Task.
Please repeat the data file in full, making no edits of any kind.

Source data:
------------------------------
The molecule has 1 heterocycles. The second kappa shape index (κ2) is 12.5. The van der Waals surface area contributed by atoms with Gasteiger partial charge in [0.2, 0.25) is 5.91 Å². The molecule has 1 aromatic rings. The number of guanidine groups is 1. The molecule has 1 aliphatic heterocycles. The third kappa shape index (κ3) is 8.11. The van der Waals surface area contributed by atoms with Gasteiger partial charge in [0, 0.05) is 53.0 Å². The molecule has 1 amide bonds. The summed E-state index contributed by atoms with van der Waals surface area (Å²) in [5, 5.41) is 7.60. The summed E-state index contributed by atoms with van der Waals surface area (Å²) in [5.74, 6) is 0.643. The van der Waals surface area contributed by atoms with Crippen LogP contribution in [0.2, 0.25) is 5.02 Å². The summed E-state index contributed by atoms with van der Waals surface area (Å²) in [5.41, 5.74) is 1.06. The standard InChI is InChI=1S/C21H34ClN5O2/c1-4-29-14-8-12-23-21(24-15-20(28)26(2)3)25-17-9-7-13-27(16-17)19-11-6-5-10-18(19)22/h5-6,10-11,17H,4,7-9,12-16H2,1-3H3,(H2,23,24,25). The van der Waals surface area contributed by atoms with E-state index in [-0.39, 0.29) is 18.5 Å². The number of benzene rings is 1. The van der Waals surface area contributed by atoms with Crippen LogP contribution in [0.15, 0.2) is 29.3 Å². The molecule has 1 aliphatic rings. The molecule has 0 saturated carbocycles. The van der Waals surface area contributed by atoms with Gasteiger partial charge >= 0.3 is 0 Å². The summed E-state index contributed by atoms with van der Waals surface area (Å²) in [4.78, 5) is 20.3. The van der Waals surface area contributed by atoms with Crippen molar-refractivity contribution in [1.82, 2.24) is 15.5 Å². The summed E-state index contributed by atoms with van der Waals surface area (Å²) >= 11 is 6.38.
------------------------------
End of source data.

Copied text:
The molecule has 1 heterocycles. The second kappa shape index (κ2) is 12.5. The van der Waals surface area contributed by atoms with Gasteiger partial charge in [0.2, 0.25) is 5.91 Å². The molecule has 1 aromatic rings. The number of guanidine groups is 1. The molecule has 1 aliphatic heterocycles. The third kappa shape index (κ3) is 8.11. The van der Waals surface area contributed by atoms with Gasteiger partial charge in [0, 0.05) is 53.0 Å². The molecule has 1 amide bonds. The summed E-state index contributed by atoms with van der Waals surface area (Å²) in [5, 5.41) is 7.60. The summed E-state index contributed by atoms with van der Waals surface area (Å²) in [5.74, 6) is 0.643. The van der Waals surface area contributed by atoms with Crippen LogP contribution in [0.2, 0.25) is 5.02 Å². The summed E-state index contributed by atoms with van der Waals surface area (Å²) in [5.41, 5.74) is 1.06. The standard InChI is InChI=1S/C21H34ClN5O2/c1-4-29-14-8-12-23-21(24-15-20(28)26(2)3)25-17-9-7-13-27(16-17)19-11-6-5-10-18(19)22/h5-6,10-11,17H,4,7-9,12-16H2,1-3H3,(H2,23,24,25). The van der Waals surface area contributed by atoms with E-state index in [-0.39, 0.29) is 18.5 Å². The number of benzene rings is 1. The van der Waals surface area contributed by atoms with Crippen LogP contribution in [0.15, 0.2) is 29.3 Å². The molecule has 1 aliphatic rings. The molecule has 0 saturated carbocycles. The van der Waals surface area contributed by atoms with Gasteiger partial charge >= 0.3 is 0 Å². The summed E-state index contributed by atoms with van der Waals surface area (Å²) in [4.78, 5) is 20.3. The van der Waals surface area contributed by atoms with Crippen molar-refractivity contribution in [1.82, 2.24) is 15.5 Å². The summed E-state index contributed by atoms with van der Waals surface area (Å²) >= 11 is 6.38.